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SARS-CoV-2 antibody seroprevalence in a London HIV clinic cohort
  1. Venkateshwaran Sivaraj1,
  2. Harry Coleman1,
  3. Gaia Nebbia2,
  4. Sam Douthwaite3,
  5. Ranjababu Kulasegaram1
  1. 1Genitourinary Medicine, Guy's and St Thomas' NHS Foundation Trust, London, UK
  2. 2Infection Sciences, Viapath Analytics, Guy's and St Thomas' NHS Foundation Trust, London, UK
  3. 3Department of Virology, Guy's and St Thomas' NHS Foundation Trust, London, UK
  1. Correspondence to Dr Venkateshwaran Sivaraj, Genitourinary Medicine, Guy's and Saint Thomas' NHS Foundation Trust, London, SW2 4TP, UK; siv{at}dr.com

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The COVID-19 pandemic started in London during the latter part of January 2020 and reached its peak in April 2020. Antibodies to the SARS-CoV-2 develop 2–3 weeks after exposure and decreases following recovery from illness.1 In the UK, patients accessing the National Health Service were able to request SARS-CoV-2 antibody testing since May 2020. Patients attending our HIV clinic were able to opt-in for SARS-CoV-2 antibody testing during their routine monitoring visit for blood tests. Laboratory tests were used to detect SARS-CoV-2 nucleic acid antibodies in serum samples. A retrospective study was conducted to know the seropositivity rate among the tested cohort of our large central London HIV clinic.

We collected data of people living with HIV who opted-in for SARS-CoV-2 antibody test from 1 May 2020 to 31 December 2020. Data on demographics, body mass index (BMI), comorbidities, concomitant medications, Antiretroviral therapy (ART), CD4 count and HIV viral load, symptoms of COVID-19 and hospital admissions were collected for people who tested positive for antibodies. The test result was considered negative when reported as inconclusive.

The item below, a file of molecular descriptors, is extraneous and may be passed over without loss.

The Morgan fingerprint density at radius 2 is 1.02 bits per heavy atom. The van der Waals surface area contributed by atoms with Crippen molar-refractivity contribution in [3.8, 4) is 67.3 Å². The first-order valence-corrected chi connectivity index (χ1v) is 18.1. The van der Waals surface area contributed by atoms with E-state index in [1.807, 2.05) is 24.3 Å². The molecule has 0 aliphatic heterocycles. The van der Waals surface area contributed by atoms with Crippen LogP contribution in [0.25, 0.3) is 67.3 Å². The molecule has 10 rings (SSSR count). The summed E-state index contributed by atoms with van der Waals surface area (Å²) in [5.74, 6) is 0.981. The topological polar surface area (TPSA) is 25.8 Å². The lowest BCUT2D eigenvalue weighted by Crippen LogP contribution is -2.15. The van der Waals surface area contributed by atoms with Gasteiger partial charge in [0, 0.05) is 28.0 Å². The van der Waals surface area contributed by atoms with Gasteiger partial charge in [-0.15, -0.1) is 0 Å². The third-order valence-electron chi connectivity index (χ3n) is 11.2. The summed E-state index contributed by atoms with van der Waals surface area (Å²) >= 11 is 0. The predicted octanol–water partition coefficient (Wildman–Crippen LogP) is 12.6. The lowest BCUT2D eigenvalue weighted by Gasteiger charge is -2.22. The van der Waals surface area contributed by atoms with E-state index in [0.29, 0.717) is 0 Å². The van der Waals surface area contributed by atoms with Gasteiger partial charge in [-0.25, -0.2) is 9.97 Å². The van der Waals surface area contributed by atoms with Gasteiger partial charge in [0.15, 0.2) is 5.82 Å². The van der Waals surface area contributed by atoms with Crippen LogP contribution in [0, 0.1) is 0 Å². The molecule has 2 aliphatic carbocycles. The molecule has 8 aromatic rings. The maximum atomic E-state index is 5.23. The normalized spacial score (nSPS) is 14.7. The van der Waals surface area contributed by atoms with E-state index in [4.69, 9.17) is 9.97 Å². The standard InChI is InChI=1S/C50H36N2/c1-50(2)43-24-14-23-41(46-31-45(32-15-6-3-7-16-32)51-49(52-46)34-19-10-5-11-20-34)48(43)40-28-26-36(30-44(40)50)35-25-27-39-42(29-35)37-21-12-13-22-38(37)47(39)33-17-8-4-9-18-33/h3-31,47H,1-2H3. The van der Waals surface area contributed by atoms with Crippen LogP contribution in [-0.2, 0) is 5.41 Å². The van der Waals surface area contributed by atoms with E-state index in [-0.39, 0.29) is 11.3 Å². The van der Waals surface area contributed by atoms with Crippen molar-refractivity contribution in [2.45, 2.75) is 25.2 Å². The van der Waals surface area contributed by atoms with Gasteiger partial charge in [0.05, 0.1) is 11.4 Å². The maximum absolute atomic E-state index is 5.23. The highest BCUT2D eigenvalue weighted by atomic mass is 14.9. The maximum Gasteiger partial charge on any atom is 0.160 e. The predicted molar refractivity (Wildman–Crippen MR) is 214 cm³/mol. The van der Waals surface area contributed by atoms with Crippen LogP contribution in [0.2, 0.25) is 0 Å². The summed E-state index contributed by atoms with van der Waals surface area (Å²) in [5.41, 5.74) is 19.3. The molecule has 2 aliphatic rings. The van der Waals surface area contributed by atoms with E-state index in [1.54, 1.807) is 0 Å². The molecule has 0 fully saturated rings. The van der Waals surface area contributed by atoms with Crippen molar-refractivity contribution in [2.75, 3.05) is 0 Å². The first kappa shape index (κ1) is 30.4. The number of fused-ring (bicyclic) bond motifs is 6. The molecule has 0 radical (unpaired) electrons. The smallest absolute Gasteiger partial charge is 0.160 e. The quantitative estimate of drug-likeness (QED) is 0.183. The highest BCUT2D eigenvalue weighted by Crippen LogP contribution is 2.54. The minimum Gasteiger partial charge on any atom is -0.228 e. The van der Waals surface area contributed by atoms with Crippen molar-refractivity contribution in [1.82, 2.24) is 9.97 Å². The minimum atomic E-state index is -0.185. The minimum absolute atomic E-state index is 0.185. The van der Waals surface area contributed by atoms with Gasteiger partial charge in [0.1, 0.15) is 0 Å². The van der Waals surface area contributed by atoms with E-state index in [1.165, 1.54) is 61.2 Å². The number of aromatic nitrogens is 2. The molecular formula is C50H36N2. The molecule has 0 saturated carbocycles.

A total of 2567 (65.9%) people opted-in for the SARS-CoV-2 antibody test. Among them, 271 (10.6%) were tested positive; male: …

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Footnotes

  • Handling editor Anna Maria Geretti

  • Contributors VS contributed to hypothesis, methodology, data collection, result analysis and manuscript. HC contributed to data collection, result analysis and manuscript. GN contributed to methodology, laboratory supervision and manuscript. SD contributed to hypothesis, methodology, laboratory supervision, result analysis and manuscript. RK supervised the study governance, contributed to methodology, result analysis and manuscript.

  • Funding The authors have not declared a specific grant for this research from any funding agency in the public, commercial or not-for-profit sectors.

  • Competing interests None declared.

  • Provenance and peer review Not commissioned; externally peer reviewed.

  • Supplemental material This content has been supplied by the author(s). It has not been vetted by BMJ Publishing Group Limited (BMJ) and may not have been peer-reviewed. Any opinions or recommendations discussed are solely those of the author(s) and are not endorsed by BMJ. BMJ disclaims all liability and responsibility arising from any reliance placed on the content. Where the content includes any translated material, BMJ does not warrant the accuracy and reliability of the translations (including but not limited to local regulations, clinical guidelines, terminology, drug names and drug dosages), and is not responsible for any error and/or omissions arising from translation and adaptation or otherwise.